By Sven Wardenburg and Thomas Brenner.
The Working Paper #02.19 “The impact of place-based policies on perceived regional living conditions across German labor market regions. Examining the impacts on migration flows.” is now online and available here for reading and downloading. An overview of all Working Papers yet published in this blog is provided via the button “Working Papers” in the menu above.
The paper analyzes the impact of the two major German regional development and redistribution policies, the municipal fiscal equalization scheme and the economic funds GRW, on perceived regional living conditions, measured through interregional migration between German labor market regions. Using a spatial vector-autoregressive panel model (SpVar), we find evidence that equalization transfers have a significant positive impact on perceived living conditions and contribute to the aim of regional equity. These effects are especially found for regions with low endogenous fiscal capacities. GRW funding reveals no significant effects on net migration rates in total, but short-term effects in rural regions.
By Jonathan Eberle.
The Working Paper #01.19 “Regional fiscal equalization in Germany – A simultaneous equation approach to assess the economic effects of fiscal policy” is now online and available here for reading and downloading. An overview of all Working Papers yet published in this blog is provided via the button “Working Papers” in the menu above.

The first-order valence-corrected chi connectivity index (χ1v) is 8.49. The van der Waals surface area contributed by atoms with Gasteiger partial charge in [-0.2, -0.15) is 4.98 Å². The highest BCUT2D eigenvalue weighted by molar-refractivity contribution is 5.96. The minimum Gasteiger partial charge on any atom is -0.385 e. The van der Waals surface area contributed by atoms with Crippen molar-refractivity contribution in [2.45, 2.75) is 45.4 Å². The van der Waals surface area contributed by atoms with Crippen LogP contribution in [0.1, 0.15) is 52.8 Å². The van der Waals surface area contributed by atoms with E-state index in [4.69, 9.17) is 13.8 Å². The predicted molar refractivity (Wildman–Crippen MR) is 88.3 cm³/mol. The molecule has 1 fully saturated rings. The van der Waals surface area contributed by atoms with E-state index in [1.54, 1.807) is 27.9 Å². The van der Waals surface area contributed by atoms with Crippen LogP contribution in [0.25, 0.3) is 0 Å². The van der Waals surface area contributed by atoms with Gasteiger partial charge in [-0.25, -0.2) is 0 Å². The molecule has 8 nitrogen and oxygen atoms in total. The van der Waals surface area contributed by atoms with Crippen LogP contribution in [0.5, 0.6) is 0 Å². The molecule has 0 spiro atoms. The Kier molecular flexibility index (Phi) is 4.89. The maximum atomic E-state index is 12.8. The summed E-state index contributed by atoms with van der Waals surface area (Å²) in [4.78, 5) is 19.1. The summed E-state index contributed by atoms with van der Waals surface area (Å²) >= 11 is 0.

Regional fiscal equalization in Germany aims to reduce fiscal disparities by allocating financial resources to less promising regions in order to support the supply of public goods. This paper aims to analyse secondary economic effects of regional fiscal equalization on several economic in- and output variables. Additionally, the paper examines the potential regional characteristics to influence the transformation of fiscal inputs into economic outcomes. Lastly, I compare the effects of fiscal equalization to these of the major German structural funding program GRW. My findings reveal a significant positive effect of fiscal equalization on the regional employment rate. Moreover, the findings suggest different transmission channels of fiscal equalization in East and West Germany. Particularly, I find higher effects in right-wing CDU/CSU preferring regions on the employment, human capital and private-sector investment rate. Finally, while structural funding affects more economic variables significantly, the magnitude of the estimated economic responses of fiscal equalization compared to these of German structural funding are not statistically different.